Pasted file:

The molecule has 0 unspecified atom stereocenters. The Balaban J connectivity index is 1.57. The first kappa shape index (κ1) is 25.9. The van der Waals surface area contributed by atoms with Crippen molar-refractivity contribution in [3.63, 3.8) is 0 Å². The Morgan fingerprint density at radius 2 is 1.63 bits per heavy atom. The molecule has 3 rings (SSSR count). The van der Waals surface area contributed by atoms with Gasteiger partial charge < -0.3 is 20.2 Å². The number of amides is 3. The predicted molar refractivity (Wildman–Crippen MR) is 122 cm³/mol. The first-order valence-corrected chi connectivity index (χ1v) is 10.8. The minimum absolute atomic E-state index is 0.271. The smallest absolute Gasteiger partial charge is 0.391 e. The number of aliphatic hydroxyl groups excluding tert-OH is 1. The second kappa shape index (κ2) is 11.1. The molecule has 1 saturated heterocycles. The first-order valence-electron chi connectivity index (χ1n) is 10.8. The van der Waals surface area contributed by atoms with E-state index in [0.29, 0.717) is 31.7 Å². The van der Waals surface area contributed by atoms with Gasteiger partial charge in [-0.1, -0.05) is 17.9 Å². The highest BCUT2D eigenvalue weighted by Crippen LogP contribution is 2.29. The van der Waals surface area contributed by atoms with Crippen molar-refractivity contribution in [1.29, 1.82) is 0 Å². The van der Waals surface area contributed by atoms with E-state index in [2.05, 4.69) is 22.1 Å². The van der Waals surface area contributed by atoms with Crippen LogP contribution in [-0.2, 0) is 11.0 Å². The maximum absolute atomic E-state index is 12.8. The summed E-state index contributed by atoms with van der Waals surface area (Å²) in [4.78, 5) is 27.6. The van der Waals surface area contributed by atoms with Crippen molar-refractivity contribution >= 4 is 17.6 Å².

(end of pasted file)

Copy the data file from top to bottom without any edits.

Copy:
The molecule has 0 unspecified atom stereocenters. The Balaban J connectivity index is 1.57. The first kappa shape index (κ1) is 25.9. The van der Waals surface area contributed by atoms with Crippen molar-refractivity contribution in [3.63, 3.8) is 0 Å². The Morgan fingerprint density at radius 2 is 1.63 bits per heavy atom. The molecule has 3 rings (SSSR count). The van der Waals surface area contributed by atoms with Gasteiger partial charge < -0.3 is 20.2 Å². The number of amides is 3. The predicted molar refractivity (Wildman–Crippen MR) is 122 cm³/mol. The first-order valence-corrected chi connectivity index (χ1v) is 10.8. The minimum absolute atomic E-state index is 0.271. The smallest absolute Gasteiger partial charge is 0.391 e. The number of aliphatic hydroxyl groups excluding tert-OH is 1. The second kappa shape index (κ2) is 11.1. The molecule has 1 saturated heterocycles. The first-order valence-electron chi connectivity index (χ1n) is 10.8. The van der Waals surface area contributed by atoms with E-state index in [0.29, 0.717) is 31.7 Å². The van der Waals surface area contributed by atoms with Gasteiger partial charge in [-0.1, -0.05) is 17.9 Å². The highest BCUT2D eigenvalue weighted by Crippen LogP contribution is 2.29. The van der Waals surface area contributed by atoms with Crippen molar-refractivity contribution in [1.29, 1.82) is 0 Å². The van der Waals surface area contributed by atoms with E-state index in [2.05, 4.69) is 22.1 Å². The van der Waals surface area contributed by atoms with Crippen LogP contribution in [-0.2, 0) is 11.0 Å². The maximum absolute atomic E-state index is 12.8. The summed E-state index contributed by atoms with van der Waals surface area (Å²) in [4.78, 5) is 27.6. The van der Waals surface area contributed by atoms with Crippen molar-refractivity contribution >= 4 is 17.6 Å².